Report on an unannounced follow-up inspection of the non-residential short term holding facility at: Lunar House, Croydon 7 June 2012
by HM Chief Inspector of Prisons.
[Download Full Report]
(Source: HM Inspectorate of Prisons).

Report on an unannounced follow-up inspection of the non-residential short term holding facility at: Electric House, Croydon 7 June 2012
by HM Chief Inspector of Prisons
[Download Full Report]
(Source: HM Inspectorate of Prisons).

Afghan Asylum Seekers

Broken futures: young Afghan asylum seekers in the UK and on return to their country of origin.
By Catherine Gladwell and Hannah Elwyn.
UNHCR New Issues in Refugee Research – Research Paper No. 246.
[Download Working Paper]
(Source: UNHCR).

 

 

New Publications on Europe; Afghanistan; Statistics; and STHF Cayley House

Publications on Europe

Migrant minorities mismatch?

Migrant minorities mismatch?

Migrants, minorities, mismatch? Skill mismatch among migrants
and ethnic minorities in Europe.
Research Paper No. 16.
Produced by Cedefop — European Centre for the Development of Vocational Training.

This report aims to increase our understanding of mismatch, and its impacts, among migrants and ethnic minorities in Europe. It reviews relevant international literature on the topic and looks at various aspects of labour-market performance of these groups. The focus is an empirical investigation of skill mismatch based on the European social survey. Important findings are, first, that migrants from outside the EU are disproportionately affected by overeducation, while ethnic minorities are affected by undereducation. Second, overeducation is higher in countries with low rates of training and a lower proportion of skilled workers while undereducation is lower where the incidence of training is higher. […]

[Download Full Report]
(Source: EU Bookshop)

Interoperability of mobile devices for crisis management: Outcomes of the 1st JRC ECML Crisis Technology Workshop on Mobile Interoperability for International Field Deployment, 12-13 March 2012.
Corporate author(s): European Commission, Joint Research Centre.
[Download Full Report]
(Source: EU Bookshop)

Women, peace and security

Women, peace and security

Women, peace and security: The European Union in action.
Corporate author(s): Council of the European Union, General Secretariat of the Council.
[Download Full Report]
(Source: EU Bookshop)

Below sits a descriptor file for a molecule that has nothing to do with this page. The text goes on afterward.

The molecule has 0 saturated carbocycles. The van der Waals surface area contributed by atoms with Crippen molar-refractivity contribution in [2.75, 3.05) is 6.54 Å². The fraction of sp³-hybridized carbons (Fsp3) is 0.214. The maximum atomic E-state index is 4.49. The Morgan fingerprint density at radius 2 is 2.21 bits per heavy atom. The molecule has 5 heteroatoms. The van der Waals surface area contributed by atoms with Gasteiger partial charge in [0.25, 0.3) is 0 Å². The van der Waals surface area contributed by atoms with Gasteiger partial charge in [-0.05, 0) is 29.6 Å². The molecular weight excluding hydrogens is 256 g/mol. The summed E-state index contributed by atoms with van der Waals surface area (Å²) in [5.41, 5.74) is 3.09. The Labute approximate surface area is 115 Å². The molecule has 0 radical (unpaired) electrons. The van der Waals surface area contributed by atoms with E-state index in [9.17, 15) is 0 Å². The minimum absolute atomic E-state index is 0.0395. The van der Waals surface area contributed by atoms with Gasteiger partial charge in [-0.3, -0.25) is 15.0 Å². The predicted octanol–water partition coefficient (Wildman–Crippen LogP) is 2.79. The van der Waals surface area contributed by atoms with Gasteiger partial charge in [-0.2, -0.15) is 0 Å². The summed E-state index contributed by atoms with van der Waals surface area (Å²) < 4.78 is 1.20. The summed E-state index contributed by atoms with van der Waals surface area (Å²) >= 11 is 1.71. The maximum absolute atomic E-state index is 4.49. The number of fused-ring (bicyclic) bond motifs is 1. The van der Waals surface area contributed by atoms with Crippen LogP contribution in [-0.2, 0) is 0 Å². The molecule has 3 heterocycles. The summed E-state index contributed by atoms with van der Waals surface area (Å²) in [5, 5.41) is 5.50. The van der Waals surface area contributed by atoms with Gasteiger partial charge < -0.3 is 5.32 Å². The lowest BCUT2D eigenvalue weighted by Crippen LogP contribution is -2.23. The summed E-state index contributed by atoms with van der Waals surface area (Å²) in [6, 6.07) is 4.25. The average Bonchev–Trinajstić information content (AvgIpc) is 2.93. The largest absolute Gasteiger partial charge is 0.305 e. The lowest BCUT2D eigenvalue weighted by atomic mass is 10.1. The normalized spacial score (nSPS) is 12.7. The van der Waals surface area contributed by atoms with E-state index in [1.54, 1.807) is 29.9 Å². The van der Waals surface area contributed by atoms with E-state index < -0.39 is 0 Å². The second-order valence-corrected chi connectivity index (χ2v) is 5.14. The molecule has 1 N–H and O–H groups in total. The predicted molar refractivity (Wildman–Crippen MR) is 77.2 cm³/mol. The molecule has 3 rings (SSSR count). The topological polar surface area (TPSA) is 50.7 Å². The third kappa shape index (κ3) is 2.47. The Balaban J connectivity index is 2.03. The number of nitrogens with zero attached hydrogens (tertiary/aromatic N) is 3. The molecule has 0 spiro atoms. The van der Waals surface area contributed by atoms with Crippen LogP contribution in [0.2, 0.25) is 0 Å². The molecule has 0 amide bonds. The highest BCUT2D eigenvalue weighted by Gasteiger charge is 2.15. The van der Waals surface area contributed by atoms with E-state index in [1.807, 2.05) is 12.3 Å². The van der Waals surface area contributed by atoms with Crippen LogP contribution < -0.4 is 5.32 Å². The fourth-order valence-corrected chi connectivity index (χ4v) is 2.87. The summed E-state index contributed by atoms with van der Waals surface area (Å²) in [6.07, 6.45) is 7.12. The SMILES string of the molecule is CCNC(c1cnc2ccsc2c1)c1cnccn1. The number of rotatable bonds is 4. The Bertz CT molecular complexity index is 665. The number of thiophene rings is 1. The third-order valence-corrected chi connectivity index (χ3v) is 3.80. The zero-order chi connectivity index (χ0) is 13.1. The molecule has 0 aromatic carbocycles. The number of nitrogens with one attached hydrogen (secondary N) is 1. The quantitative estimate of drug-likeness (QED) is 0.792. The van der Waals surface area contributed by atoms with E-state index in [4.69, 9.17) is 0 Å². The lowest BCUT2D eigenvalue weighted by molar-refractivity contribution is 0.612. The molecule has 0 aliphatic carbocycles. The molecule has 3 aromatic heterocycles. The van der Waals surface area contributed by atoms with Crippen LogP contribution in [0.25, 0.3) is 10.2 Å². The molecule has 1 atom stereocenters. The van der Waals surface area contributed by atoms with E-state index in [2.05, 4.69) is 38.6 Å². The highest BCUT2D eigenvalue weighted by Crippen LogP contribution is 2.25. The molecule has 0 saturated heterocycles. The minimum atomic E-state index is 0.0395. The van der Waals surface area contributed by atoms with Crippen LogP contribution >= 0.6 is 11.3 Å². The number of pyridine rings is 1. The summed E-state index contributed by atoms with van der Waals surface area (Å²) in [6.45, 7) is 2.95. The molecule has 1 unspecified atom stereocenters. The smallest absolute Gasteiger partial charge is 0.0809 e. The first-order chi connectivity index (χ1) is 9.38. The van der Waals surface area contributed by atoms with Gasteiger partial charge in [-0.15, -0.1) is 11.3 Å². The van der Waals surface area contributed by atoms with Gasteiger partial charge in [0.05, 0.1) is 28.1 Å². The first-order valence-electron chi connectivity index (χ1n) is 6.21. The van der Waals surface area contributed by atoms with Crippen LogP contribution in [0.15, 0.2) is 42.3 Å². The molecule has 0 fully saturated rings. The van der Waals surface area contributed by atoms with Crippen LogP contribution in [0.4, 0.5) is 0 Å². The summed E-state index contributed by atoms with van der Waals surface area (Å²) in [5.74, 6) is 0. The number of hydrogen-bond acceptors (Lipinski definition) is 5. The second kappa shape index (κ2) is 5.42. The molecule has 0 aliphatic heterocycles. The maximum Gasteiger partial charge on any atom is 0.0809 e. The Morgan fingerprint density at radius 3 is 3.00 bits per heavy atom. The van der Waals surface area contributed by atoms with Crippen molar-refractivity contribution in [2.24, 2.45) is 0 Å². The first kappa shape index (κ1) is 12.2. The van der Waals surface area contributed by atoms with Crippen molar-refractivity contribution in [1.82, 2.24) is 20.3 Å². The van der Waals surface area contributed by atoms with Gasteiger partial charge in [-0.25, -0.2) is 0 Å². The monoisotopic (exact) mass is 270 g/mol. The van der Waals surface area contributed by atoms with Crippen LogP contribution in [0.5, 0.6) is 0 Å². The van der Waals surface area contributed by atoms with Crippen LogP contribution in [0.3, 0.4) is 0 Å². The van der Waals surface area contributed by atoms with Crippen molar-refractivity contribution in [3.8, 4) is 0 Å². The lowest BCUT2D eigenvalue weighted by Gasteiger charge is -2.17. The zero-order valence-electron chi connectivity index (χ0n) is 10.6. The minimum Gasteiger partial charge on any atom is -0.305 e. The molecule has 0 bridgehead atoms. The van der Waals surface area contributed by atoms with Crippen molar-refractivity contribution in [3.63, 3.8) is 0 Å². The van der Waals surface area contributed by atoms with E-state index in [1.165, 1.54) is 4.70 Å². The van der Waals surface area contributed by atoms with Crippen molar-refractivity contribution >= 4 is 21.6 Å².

Publications on Afghanistan

Afghanistan: Development progress
and prospects after 2014. Sixth Report of Session 2012–13.
Volume I: Report, together with formal minutes, oral and written evidence; and :
Volume II: Additional written evidence.
Both volumes produced by the House of Commons International Development Committee.

The future of Afghanistan is uncertain. There will be changes in its leadership, the withdrawal of international forces and a reduction in total overseas aid. It is not known what attitude neighbouring countries, particularly Pakistan, will take. The Taliban is stronger in many parts of Afghanistan than it was when our predecessor Committee visited the country in 2007. Despite these uncertainties we believe the UK should have a major aid budget in the country. We have an obligation to the millions of Afghans who have resisted the Taliban and the British soldiers who have died in the country…

[Download Volume I] and [Download Volume II]
(Source: DocuBase]

Publications on Statistics

Immigration Statistics April – June 2012.
Third edition.
Published by the UK Home Office.
Downloads:

(Source: Home Office).

Publications on STHF Cayley House

Report on an unannounced follow-up inspection of the non-residential short term holding facility at: Cayley House, 9–10 July 2012
by HM Chief Inspector of Prisons.
[Download Full Report]
(Source: HM Chief Inspector of Prisons).

 

Call for Papers: Migrants as “Translators”: Mediating External Influences on Post World War II Western Europe, 1945-1973

*** Apologies for Cross Posting ***

Migrants as “Translators”:  Mediating External Influences on Post World War II Western Europe, 1945-1973

Conveners: Jan Logemann (German Historical Institute, Washington DC), Miriam Rürup (Institute for the History of the German Jews, Hamburg)
Organizer: Björn Siegel (Institute for the History of the German Jews)
Date: October 24-26, 2013
Location: Hamburg

This workshop will focus on the role of migrants as mediating agents and cultural translators in social transformations and exchanges in postwar Western Europe. European immigrants and émigrés to the United States, for example, played a vital role in building networks between European and American institutions after the war. These émigrés frequently acted as experts, analysts, and envoys for American government organizations in the context of postwar reconstruction and Cold War public diplomacy. As visiting scholars, artists or professionals they helped initiate transformations in various fields of postwar European societies. As entrepreneurs, they built or rebuilt economic ties that spanned the Atlantic. As network specialists, they forged bridges between civil society organizations. As returning Jewish and Non-Jewish migrants, they frequently established transatlantic personal and professional relationships that fostered transnational exchanges. American-born expatriates in Europe, finally, formed yet another vector in such transatlantic networks. How did they help shape what contemporaries discussed as social or cultural “modernization”?